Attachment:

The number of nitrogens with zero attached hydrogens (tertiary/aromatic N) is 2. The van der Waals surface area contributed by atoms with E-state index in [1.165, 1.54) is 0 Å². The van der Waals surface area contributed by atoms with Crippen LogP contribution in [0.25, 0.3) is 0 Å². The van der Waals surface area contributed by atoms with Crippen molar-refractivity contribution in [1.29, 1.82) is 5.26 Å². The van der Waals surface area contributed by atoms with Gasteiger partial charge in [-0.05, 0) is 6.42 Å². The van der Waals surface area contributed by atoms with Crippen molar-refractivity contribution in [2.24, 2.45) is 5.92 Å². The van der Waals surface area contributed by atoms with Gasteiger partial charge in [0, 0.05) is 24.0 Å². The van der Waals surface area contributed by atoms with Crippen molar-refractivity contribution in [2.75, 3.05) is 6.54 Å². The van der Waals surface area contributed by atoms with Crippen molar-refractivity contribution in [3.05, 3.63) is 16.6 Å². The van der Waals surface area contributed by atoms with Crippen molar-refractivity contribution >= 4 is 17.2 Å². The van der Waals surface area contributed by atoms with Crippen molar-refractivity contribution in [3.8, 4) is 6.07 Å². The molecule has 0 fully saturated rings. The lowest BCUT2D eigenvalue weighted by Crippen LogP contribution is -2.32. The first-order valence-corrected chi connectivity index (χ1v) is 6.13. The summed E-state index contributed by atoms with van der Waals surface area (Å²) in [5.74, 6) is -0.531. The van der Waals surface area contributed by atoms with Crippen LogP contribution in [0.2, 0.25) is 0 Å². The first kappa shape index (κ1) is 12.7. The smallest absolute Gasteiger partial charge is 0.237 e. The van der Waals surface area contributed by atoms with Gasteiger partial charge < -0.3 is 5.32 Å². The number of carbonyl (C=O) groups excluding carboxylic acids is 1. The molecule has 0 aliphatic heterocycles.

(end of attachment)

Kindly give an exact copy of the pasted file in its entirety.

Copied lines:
The number of nitrogens with zero attached hydrogens (tertiary/aromatic N) is 2. The van der Waals surface area contributed by atoms with E-state index in [1.165, 1.54) is 0 Å². The van der Waals surface area contributed by atoms with Crippen LogP contribution in [0.25, 0.3) is 0 Å². The van der Waals surface area contributed by atoms with Crippen molar-refractivity contribution in [1.29, 1.82) is 5.26 Å². The van der Waals surface area contributed by atoms with Gasteiger partial charge in [-0.05, 0) is 6.42 Å². The van der Waals surface area contributed by atoms with Crippen molar-refractivity contribution in [2.24, 2.45) is 5.92 Å². The van der Waals surface area contributed by atoms with Gasteiger partial charge in [0, 0.05) is 24.0 Å². The van der Waals surface area contributed by atoms with Crippen molar-refractivity contribution in [2.75, 3.05) is 6.54 Å². The van der Waals surface area contributed by atoms with Crippen molar-refractivity contribution in [3.05, 3.63) is 16.6 Å². The van der Waals surface area contributed by atoms with Crippen molar-refractivity contribution >= 4 is 17.2 Å². The van der Waals surface area contributed by atoms with Crippen molar-refractivity contribution in [3.8, 4) is 6.07 Å². The molecule has 0 fully saturated rings. The lowest BCUT2D eigenvalue weighted by Crippen LogP contribution is -2.32. The first-order valence-corrected chi connectivity index (χ1v) is 6.13. The summed E-state index contributed by atoms with van der Waals surface area (Å²) in [5.74, 6) is -0.531. The van der Waals surface area contributed by atoms with Crippen LogP contribution in [0.2, 0.25) is 0 Å². The first kappa shape index (κ1) is 12.7. The smallest absolute Gasteiger partial charge is 0.237 e. The van der Waals surface area contributed by atoms with Gasteiger partial charge < -0.3 is 5.32 Å². The number of carbonyl (C=O) groups excluding carboxylic acids is 1. The molecule has 0 aliphatic heterocycles.